• Report released yesterday shows only Kitui, Siaya and Busia counties have been declared open-defaecation free.
• 17 counties have less than 1 per cent people practising open defaecation, representing 64,000 people
More than five million Kenyans, about 12 per cent of the population, still practices open defaecation, the latest Unicef report indicates.
The study shows 15.3 per cent of the 5.6 million people is in the rural areas.
According to 'Realising Open Defecation Free Rural Kenya 2018: Achievements and the Road Ahead', 13,328 villages (17 per cent) have been certified open-defecation free.
The report released in Nairobi yesterday says only Kitui, Siaya and Busia counties have been declared open-defecation-free.
“Seventy-nine per cent of open defecators are located in 13 counties. Efforts should be concentrated in those high-burden counties to make a significant impact on OD,” Unicef Kenya sanitation Manager Julie Aubriot said.
Turkana has the highest rate of open defaecation at 681 cases. Mandera is second with 356 cases, followed by Kwale with at 355.
West Pokot, Narok, Migori Wajir, Kilifi and Baringo have 341, 332, 254, 233 and 206 cases, respectively.
Others are Baringo, Homa Bay, Garissa, Samburu and Marsabit with 195, 190, 186, 185 and 163, respectively.
Seventeen counties have less than 1 per cent people practising open defaecation, representing 64,000 people.
Murang’a, Embu, Kakamega, Kiambu, Mombasa, Vihiga, Meru, Taita Taveta, Nyamira, Tharaka Nithi, Nyandarua and Kirinyanga each have less than 10 cases of open defecation.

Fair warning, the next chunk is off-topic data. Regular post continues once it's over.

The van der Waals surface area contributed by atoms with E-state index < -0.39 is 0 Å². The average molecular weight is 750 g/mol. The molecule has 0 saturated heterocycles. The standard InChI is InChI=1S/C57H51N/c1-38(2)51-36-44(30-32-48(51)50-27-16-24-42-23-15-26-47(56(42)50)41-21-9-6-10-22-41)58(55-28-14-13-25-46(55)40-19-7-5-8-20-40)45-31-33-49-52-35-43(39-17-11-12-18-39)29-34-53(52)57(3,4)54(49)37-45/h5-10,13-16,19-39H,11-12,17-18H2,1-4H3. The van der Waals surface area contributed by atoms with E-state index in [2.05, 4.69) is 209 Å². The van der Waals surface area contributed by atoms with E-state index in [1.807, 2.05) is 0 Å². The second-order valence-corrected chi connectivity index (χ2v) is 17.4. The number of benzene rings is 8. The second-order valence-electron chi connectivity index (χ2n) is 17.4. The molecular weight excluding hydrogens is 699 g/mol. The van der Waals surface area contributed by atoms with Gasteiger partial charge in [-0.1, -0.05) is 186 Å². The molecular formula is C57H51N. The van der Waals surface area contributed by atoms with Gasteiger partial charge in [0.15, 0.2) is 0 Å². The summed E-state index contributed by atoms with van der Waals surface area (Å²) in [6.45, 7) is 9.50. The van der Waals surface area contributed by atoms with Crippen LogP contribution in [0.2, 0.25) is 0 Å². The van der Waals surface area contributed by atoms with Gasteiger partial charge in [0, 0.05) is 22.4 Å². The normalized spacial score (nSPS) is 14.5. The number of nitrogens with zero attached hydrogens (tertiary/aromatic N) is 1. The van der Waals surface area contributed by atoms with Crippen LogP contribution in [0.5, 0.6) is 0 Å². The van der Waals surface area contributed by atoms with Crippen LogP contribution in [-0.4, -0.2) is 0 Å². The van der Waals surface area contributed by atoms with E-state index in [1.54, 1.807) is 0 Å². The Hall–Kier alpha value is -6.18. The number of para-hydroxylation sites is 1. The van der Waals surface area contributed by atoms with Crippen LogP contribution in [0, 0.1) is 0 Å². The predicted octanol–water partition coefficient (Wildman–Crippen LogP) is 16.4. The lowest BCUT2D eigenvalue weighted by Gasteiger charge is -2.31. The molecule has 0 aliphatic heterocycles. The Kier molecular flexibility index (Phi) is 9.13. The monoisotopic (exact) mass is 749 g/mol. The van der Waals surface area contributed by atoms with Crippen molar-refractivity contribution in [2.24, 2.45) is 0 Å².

“As open defecation has already been abandoned in these counties, a strategy needs to be defined to address the quality of latrines and ensure hand washing facilities are in place,” Aubriot said.
Aubriot said unless the strategy is changed, the dream of Kenya being certified ODF by 2020 is far from achievable based on the current pace.
She said despite significant achievements in 2018, rapid acceleration of efforts is needed.
“Investing in sanitation is a long-term solution. For every one dollar invested in sanitation, more than $5 are returned as savings derived from communities needing less healthcare, travelling less to clinics and missing less work due to illness,” she said.
Chief of Water and Sanitation at Unicef Andrew Trevett said Kenya is among 26 countries in the world that are responsible for 90 per cent of open defecation.
This, he said, has serious economic and health implications, urging a portfolio of solutions that fit rural and urban contexts.
“Open defaecation has led to outbreaks of cholera, mothers have lost babies to diarrhoea, which is the second killer because of poor sanitation,” Trevett said.